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The Dude Abides

Mark Corroto By

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The hex conjured by an ECM reference, that the pristine sounds are of a certain emotional timbre, can also be a limiting factor. Rosenbaum restricts himself to a narrow demonstrative range here. His use of saturnine passages and snail-paced songs require a certain attention. In the hands of a lesser musician, this would be problematic. Rosenbaum's cinematic scoring experience comes into play here. His piece "Calm," a ballad is about as melancholy as they come. The music is coated with Gjærbøl's electric guitar and a textured ambiance that pours as slow as thick blackstrap molasses syrup. This is music to lower the room lights and ease back into an overstuffed chair.

Matana Roberts
COIN COIN Chapter Two: Mississippi Moonchile

Back in the day, long before music videos, artists made music to tell stories. Their sounds were not just the background for paparazzi seeking celebrities to twerk to. Sure, it's hard to believe, but the music of saxophonist Matana Roberts found on COIN COIN Chapter Two: Mississippi Moonchile returns to the African-American tradition of storytelling and musical narrative.

Chapter Two was recorded with a pared down version of her 16-piece band assembled for COIN COIN Chapter One: Gens de couleur libres (Constellation, 2011). This edition continues Roberts' family history from slavery to freedom with a traditional jazz quintet composed of Shoko Nagai (piano), Jason Palmer (trumpet), Thomson Kneeland (bass), Tomas Fujiwara (drums), and Roberts conduction, spoken word, and alto saxophone. This edition adds the operatic tenor voice of Jeremiah Abiah to add sanctified texture to the story told in 18 parts that flow seamlessly from the lissome free opening to the Gospel-tinged revival and the cruel segregationist passages. The music is a sung/spoken testimony to endurance and survival, and the family bonds that play a role in overcoming intolerable barriers. If Wadada Leo Smith's Ten Freedom Summers (Cuneiform, 2012) was the macro chronicle, this is the micro. The music begs to be heard from start to finish. Hopefully,this chapter is just the middle part to an ongoing saga.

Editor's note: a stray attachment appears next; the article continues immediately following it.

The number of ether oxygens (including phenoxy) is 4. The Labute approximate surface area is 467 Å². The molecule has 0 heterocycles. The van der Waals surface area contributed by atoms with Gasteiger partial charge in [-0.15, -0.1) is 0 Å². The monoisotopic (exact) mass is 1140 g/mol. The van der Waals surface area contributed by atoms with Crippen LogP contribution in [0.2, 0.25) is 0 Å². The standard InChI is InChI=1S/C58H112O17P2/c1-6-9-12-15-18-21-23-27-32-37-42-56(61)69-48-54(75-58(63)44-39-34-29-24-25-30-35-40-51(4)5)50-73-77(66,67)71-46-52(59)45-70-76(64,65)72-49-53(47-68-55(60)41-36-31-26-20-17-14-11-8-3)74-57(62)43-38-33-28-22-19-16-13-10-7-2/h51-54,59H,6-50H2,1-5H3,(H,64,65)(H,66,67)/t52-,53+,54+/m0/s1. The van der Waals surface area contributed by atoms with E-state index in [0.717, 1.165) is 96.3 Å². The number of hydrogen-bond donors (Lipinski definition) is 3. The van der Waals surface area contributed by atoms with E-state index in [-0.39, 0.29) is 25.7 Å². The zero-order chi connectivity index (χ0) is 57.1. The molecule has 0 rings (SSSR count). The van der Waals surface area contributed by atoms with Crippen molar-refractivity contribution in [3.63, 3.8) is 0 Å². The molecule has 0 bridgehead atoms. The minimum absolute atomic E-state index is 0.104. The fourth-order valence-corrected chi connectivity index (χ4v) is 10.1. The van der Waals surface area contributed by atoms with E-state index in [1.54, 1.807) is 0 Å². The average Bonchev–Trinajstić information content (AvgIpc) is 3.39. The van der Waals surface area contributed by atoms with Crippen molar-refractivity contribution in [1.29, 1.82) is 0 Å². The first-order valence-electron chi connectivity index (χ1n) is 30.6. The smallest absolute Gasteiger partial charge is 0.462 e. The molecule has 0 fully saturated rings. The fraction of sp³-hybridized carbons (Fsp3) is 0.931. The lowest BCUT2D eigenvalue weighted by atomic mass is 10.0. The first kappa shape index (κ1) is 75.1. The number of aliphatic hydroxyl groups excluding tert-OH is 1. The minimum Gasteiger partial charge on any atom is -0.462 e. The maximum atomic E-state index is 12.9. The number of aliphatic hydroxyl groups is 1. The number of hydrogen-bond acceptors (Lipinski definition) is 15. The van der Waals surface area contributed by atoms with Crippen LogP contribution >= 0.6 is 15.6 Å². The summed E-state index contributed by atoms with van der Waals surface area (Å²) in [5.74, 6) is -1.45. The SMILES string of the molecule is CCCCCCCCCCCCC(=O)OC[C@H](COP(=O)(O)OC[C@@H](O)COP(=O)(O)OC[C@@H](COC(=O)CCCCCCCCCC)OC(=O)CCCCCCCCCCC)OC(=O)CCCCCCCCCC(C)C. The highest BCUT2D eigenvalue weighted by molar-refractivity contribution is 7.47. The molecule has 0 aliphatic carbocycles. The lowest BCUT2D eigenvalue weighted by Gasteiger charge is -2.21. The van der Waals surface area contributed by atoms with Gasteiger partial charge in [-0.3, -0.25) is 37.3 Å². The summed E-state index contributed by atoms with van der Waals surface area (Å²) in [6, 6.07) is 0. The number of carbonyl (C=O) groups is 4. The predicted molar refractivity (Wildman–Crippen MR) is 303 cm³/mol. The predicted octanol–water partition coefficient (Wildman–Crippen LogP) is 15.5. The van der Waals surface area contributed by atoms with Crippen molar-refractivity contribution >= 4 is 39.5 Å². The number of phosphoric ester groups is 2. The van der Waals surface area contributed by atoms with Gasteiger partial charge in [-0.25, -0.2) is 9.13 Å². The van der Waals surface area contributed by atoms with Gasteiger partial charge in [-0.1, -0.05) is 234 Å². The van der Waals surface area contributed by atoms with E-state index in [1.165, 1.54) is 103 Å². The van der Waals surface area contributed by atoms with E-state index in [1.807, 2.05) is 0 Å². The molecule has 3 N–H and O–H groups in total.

Wacław Zimpel Quartet
Stone Fog
For Tune

By now, enough introductions have been made to Polish clarinetist Waclaw Zimpel that his name as a leader is of consequence. His horn has been favored by Ken Vandermark in The Resonance Ensemble—What Country Is This? (Not Two Records, 2012) and Kafka In Flight (Not Two Records, 2011) and The Reed Trio—Last Train To The First Station (Kilogram, 2011). He can be heard in duo with Tim Daisy (plus Dave Rempis) Four Walls (Multikulti, 2008), with Joe McPhee in Mikołaj Trzaska's IRCHA Clarinet Quintet Lark Rising (Multikulti, 2011), and in Keefe Jackson's Likely So (reviewed above).

His own projects, HERA, Undivided (with Bobby Few) and now, this Quartet mark him as a prominent leader. Stone Fog is a chamber-meets-free jazz session that bookends Zimpel compositions with group improvisations. His band of fellow countrymen are adroit collaborators seasoning the music as they maintain the animation. The quartet has no need for labels, genres, or styles. They eschew the pigeonhole by working improvised pieces with classical language on a track like "Hundred Of Wings Steel The Sun," all titles are borrowed lines from Laura Winter's poems. The improvisational component, Zimpel's deep throaty reed floats over the ruminating cymbal work of Klaus Kugel, bowed bass of Christian Ramond, and wind chime-sounds of Krzysztof Dys' piano. The effect of this expansive view of classical and improvisational music making is to render a special 'beyond category' recording.

John Stevens Away At Home
At The Plough Stockwell
Loose Torque

Most of the attention given to drummer John Stevens (1940-1994) centers on the Spontaneous Music Ensemble. From it's inception in the mid-1960s, SME, which Stevens co-founded with Trevor Watts defined the language of British free improvisation. The various and changing members of SME from Evan Parker, Derek Bailey, {Barry Guy}}, Kenny Wheeler, to John Butcher became the who's who of the British creative music scene.


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